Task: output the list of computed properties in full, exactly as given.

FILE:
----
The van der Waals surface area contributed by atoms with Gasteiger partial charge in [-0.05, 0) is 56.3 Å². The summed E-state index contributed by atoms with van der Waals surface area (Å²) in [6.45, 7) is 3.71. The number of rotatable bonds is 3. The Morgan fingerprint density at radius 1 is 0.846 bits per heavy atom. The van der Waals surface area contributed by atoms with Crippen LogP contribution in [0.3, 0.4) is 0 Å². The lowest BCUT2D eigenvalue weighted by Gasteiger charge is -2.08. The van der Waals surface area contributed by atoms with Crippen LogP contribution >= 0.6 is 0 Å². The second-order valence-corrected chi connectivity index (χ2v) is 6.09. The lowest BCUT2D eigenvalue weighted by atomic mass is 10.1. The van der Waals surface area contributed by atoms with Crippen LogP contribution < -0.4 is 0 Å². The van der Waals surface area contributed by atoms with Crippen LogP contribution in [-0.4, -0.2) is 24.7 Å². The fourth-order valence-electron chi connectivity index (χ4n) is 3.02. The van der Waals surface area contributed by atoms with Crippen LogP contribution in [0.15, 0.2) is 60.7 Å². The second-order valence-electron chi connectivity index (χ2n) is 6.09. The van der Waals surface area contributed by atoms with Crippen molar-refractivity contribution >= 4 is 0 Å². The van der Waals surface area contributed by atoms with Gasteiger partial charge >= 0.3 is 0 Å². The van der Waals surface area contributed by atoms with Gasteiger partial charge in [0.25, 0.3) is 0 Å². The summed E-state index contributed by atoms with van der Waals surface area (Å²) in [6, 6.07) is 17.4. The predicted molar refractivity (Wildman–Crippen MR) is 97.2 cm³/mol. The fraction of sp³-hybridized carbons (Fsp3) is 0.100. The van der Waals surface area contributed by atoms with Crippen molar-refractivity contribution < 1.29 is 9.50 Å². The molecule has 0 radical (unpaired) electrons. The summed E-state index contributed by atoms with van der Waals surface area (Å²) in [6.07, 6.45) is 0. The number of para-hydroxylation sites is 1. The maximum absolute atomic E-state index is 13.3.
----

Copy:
The van der Waals surface area contributed by atoms with Gasteiger partial charge in [-0.05, 0) is 56.3 Å². The summed E-state index contributed by atoms with van der Waals surface area (Å²) in [6.45, 7) is 3.71. The number of rotatable bonds is 3. The Morgan fingerprint density at radius 1 is 0.846 bits per heavy atom. The van der Waals surface area contributed by atoms with Crippen LogP contribution in [0.3, 0.4) is 0 Å². The lowest BCUT2D eigenvalue weighted by Gasteiger charge is -2.08. The van der Waals surface area contributed by atoms with Crippen LogP contribution >= 0.6 is 0 Å². The second-order valence-corrected chi connectivity index (χ2v) is 6.09. The lowest BCUT2D eigenvalue weighted by atomic mass is 10.1. The van der Waals surface area contributed by atoms with Crippen LogP contribution < -0.4 is 0 Å². The van der Waals surface area contributed by atoms with Crippen LogP contribution in [-0.4, -0.2) is 24.7 Å². The fourth-order valence-electron chi connectivity index (χ4n) is 3.02. The van der Waals surface area contributed by atoms with Crippen LogP contribution in [0.15, 0.2) is 60.7 Å². The second-order valence-electron chi connectivity index (χ2n) is 6.09. The van der Waals surface area contributed by atoms with Crippen molar-refractivity contribution >= 4 is 0 Å². The van der Waals surface area contributed by atoms with Gasteiger partial charge >= 0.3 is 0 Å². The van der Waals surface area contributed by atoms with Gasteiger partial charge in [0.25, 0.3) is 0 Å². The summed E-state index contributed by atoms with van der Waals surface area (Å²) in [6, 6.07) is 17.4. The predicted molar refractivity (Wildman–Crippen MR) is 97.2 cm³/mol. The fraction of sp³-hybridized carbons (Fsp3) is 0.100. The van der Waals surface area contributed by atoms with Crippen molar-refractivity contribution < 1.29 is 9.50 Å². The molecule has 0 radical (unpaired) electrons. The summed E-state index contributed by atoms with van der Waals surface area (Å²) in [6.07, 6.45) is 0. The number of para-hydroxylation sites is 1. The maximum absolute atomic E-state index is 13.3.